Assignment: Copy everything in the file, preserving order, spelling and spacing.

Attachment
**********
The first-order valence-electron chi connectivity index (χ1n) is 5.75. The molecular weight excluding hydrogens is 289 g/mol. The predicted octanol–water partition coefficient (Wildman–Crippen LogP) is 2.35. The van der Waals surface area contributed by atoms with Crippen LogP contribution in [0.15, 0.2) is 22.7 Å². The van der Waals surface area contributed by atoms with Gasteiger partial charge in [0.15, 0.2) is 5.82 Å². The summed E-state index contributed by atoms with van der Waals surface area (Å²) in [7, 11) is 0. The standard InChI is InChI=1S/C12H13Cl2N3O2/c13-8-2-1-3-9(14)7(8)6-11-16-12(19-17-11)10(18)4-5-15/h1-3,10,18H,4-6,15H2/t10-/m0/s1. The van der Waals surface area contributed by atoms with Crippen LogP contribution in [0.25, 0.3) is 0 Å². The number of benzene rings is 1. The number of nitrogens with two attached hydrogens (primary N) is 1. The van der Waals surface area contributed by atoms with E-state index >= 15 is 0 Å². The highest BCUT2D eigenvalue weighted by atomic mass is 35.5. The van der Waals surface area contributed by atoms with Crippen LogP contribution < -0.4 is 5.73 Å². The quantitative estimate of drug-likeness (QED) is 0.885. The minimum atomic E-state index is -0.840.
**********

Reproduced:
The first-order valence-electron chi connectivity index (χ1n) is 5.75. The molecular weight excluding hydrogens is 289 g/mol. The predicted octanol–water partition coefficient (Wildman–Crippen LogP) is 2.35. The van der Waals surface area contributed by atoms with Crippen LogP contribution in [0.15, 0.2) is 22.7 Å². The van der Waals surface area contributed by atoms with Gasteiger partial charge in [0.15, 0.2) is 5.82 Å². The summed E-state index contributed by atoms with van der Waals surface area (Å²) in [7, 11) is 0. The standard InChI is InChI=1S/C12H13Cl2N3O2/c13-8-2-1-3-9(14)7(8)6-11-16-12(19-17-11)10(18)4-5-15/h1-3,10,18H,4-6,15H2/t10-/m0/s1. The van der Waals surface area contributed by atoms with Crippen LogP contribution in [0.25, 0.3) is 0 Å². The number of benzene rings is 1. The number of nitrogens with two attached hydrogens (primary N) is 1. The van der Waals surface area contributed by atoms with E-state index >= 15 is 0 Å². The highest BCUT2D eigenvalue weighted by atomic mass is 35.5. The van der Waals surface area contributed by atoms with Crippen LogP contribution < -0.4 is 5.73 Å². The quantitative estimate of drug-likeness (QED) is 0.885. The minimum atomic E-state index is -0.840.